CareSearch Blog: Palliative Perspectives

The views and opinions expressed in our blog series are those of the authors and are not necessarily supported by CareSearch, Flinders University and/or the Australian Government Department of Health.
 

Carers and caring at the end of life

A guest blog post from Dr Jennifer Tieman, CareSearch Director, Discipline Palliative and Supportive Services, Flinders University

  • 16 October 2017
  • Author: CareSearch
  • Number of views: 2991
  • 5 Comments

Woman caring for her partnerIn May 2014, Carers Australia published a discussion paper, Dying at home: Preferences and roles for unpaid carers. It seems fitting that during National Carers Week we recognise the contribution that carers make to people who are dying. Most people wish to be cared for and die at home with the people they love and in familiar surroundings. Remaining at home is made much more likely where there is someone, or a group of people, who is willing to provide care and support for the dying person. Family, friends, work colleagues and neighbours all have taken on a caring role.  

We know that good communication, planning and knowledge are all critical to enable carers to provide care but carers also need to receive emotional and physical support to be able to continue caring. Carers have highlighted they need three types of support: instrumental (practical assistance), emotional (relieving the care burden and allowing family carers to maintain own activities) and information (frequent information about prognosis and expected complications).  

So how can we help carers?  There are three simple things that we can all do:

  1. Recognise the carer
    We often don’t acknowledge the caring work that friends or work colleagues are providing. Simply asking how things are going and then listening can help. We can also offer to help in practical ways such as helping with the washing, picking up the kids from school, preparing a meal. Carers can also be included in social activities where possible as well.

     
  2. Share quality information
    Many people are not aware of resources and information that are available that could help. If you are going to suggest a resource make sure that it is trustworthy and good quality.  Some useful resources for someone caring for a person needing palliative care include:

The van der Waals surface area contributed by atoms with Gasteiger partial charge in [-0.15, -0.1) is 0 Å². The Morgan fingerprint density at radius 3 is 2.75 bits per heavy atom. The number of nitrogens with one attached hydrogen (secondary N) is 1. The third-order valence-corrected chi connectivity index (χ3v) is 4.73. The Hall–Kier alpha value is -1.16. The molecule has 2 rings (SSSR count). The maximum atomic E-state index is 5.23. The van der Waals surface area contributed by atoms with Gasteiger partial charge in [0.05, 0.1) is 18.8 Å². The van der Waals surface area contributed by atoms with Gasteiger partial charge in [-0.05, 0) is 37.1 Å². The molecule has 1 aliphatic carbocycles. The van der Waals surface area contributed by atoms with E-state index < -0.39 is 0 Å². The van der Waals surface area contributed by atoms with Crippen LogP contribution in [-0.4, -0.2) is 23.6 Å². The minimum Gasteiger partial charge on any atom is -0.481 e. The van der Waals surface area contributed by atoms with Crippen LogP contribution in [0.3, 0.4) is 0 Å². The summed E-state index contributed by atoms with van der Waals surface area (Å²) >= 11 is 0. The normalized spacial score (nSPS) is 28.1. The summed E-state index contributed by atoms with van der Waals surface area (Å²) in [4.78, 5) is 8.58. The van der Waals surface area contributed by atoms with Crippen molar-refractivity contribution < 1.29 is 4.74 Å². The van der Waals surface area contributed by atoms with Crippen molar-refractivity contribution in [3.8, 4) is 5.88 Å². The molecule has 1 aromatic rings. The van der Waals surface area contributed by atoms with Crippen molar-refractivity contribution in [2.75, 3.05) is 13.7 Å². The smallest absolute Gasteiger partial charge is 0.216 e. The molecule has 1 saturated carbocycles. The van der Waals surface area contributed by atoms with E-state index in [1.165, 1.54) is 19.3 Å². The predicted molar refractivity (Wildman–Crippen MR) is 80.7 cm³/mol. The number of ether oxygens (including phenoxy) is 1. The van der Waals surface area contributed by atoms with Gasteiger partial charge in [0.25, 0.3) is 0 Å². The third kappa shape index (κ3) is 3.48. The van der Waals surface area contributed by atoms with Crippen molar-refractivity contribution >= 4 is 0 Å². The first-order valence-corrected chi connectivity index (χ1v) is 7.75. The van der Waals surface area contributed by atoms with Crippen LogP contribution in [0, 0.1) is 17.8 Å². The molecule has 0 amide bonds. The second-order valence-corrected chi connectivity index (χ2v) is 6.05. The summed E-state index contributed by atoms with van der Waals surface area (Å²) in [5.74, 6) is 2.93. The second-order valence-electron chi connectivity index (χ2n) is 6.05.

3. Become part of a death literate community
    One day we will all die. Accepting death as part of life makes it easier for us to be able to talk with people caring for someone approaching the end of their life. It also helps us to build communities that are able to support families and carers. There are a number of initiatives that can help you become more death aware.
    • The GroundSwell Project: This not for profit organisation uses arts and health programs to create social and cultural change about death and dying.  They lead Dying to Know Day and Compassionate Communities in Australia.
    • Dying2Learn: This Massive Open Online Course or MOOC explores social and physical issues around death and dying, and looks at how concepts and representations of death have changed over time.

Carers are an important part of our community. We need to recognise and acknowledge the contribution they make.  We also need to remember that we will all die. So we need to acknowledge that one day we may be called upon to help care for a family member or friend.  
 
About National Carers Week
National Carers Week (15-21 October) is about recognising and celebrating the outstanding contribution unpaid carers make to our nation.  Anyone at any time can become a carer. National Carers Week is an opportunity to educate and raise awareness among all Australians about the diversity of carers and their caring roles. National Carers Week is asking Australians to take a minute and say thank you!